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BaconNEggs

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9 Plays Winter Rules in the Summer

About BaconNEggs

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    Established Member

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    Boston, MA

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    Righty

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  1. Tiger Woods Master Catch-All Discussion

    He was hitting the ball better than I expected. Still looked a little rusty with the short game, but not terrible. He also caught an unfortunate bounce or two that led to strokes instead of scoring.
  2. How long is your golf commute?

    I play a wide mix of courses, but the one I've played the most is about 25 minutes with light traffic, but 45+ if there's traffic, and there's almost always traffic on the way home. The good value courses are 45 minutes to an hour away, but that can make for a long day.
  3. This whole built like a linebacker thing.

    Compared to what? The average professional soccer player is about 5'10-5'11. Weight typically falls in the healthy range for BMI given a height. Not all that much different from what a typical golfer looks like. Not saying that golfers are as fit or athletic as professional soccer players, but they still look relatively athletic to me. Arnold doesn't look athletic. Most NFL QBs don't look athletic.
  4. How is this guy leading the HSBC so large?

    There are lots of professional athletes who look way worse than Aphibarnrat. The thing is, they're way better athletes than you. They're faster, stronger, and more agile. They're called linemen and they play football. Don't judge a book by its cover. Yeah, and it has absolutely screw-all to do with Aphibarnrat-- who is one player, one totally unknown to most casual golf fans-- or his physical shape. You won't be able to find one shred of evidence that suggests otherwise.
  5. Yup, agree with all of that. If someone tried to pull the club, my grip would probably tighten up to a 7 or 8, maybe even harder depending on how hard they were pulling-- I think my grip tightens near/during transition, probably even more closer to impact. I think I'd lose the club at the top of the swing if I tried to maintain the 2 feeling. The alternative, of feeling a grip pressure of 7 or 8 at address, throws off my takeaway and makes my arms and hands feel like an entity separate from the rest of my body. By keeping a passive sort of feel, I believe it allows me to focus on the objective at hand (my shot), and how to do that slinging this club into that ball. Once I consciously think about the pieces of the swing like my arms, it turns into a major multitasking effort trying to coordinate the arms and body simultaneously, and just leads to all sorts of nasty inconsistency. I've heard plenty of instructors talk about target focus and that was something I also never fully grasped until now. No active mechanical swing thought allows me to maintain focus on the type of shot I'm trying to hit. Oh for sure. I doubt gravity is a significant source of power in the golf swing. I actually don't like calling it gravity, but I now understand the feel that they describe. If I want to hit it far, my backswing tends to be a little bit longer, and although I still don't consciously think about engaging my muscles more, they're definitely being engaged more aggressively.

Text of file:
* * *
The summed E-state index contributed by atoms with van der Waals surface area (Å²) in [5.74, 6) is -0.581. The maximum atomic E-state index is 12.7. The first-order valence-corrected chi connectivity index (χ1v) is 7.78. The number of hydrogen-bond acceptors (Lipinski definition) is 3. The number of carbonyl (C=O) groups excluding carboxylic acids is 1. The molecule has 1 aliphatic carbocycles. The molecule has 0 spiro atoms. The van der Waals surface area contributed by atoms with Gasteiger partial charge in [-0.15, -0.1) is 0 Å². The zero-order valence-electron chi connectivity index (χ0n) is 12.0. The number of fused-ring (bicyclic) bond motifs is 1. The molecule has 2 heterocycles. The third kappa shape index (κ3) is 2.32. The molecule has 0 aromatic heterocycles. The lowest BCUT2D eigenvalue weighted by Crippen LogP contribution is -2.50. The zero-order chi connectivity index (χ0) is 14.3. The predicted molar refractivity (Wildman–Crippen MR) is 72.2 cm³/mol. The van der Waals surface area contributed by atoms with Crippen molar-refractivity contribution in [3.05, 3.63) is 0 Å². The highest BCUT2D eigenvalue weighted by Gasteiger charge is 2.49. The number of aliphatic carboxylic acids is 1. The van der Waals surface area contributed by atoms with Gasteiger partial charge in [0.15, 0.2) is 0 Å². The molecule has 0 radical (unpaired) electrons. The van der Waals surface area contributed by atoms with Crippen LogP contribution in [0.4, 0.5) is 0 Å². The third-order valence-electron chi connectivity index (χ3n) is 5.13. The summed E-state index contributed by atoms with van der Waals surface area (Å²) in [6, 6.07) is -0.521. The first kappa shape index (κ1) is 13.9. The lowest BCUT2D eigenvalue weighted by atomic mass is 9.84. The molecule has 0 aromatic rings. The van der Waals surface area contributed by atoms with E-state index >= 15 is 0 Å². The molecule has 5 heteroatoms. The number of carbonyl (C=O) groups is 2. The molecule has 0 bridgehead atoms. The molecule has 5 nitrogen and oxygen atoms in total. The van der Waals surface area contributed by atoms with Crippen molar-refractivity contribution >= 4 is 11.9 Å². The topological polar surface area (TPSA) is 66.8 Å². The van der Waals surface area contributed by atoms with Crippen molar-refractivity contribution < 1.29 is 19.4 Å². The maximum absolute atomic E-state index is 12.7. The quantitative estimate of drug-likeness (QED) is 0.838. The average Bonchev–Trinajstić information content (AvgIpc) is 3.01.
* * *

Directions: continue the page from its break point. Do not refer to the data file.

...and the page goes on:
6. Fall Time Change

    Yup, it's pretty much the unofficial end to my golf season. Between the colder temps that are about to hit and the limited daylight to play in-- especially with frost delays in the mornings-- I usually don't play this late in the season. Once I take the clubs out of the car it's over, and that's looking imminent. Always a sad moment.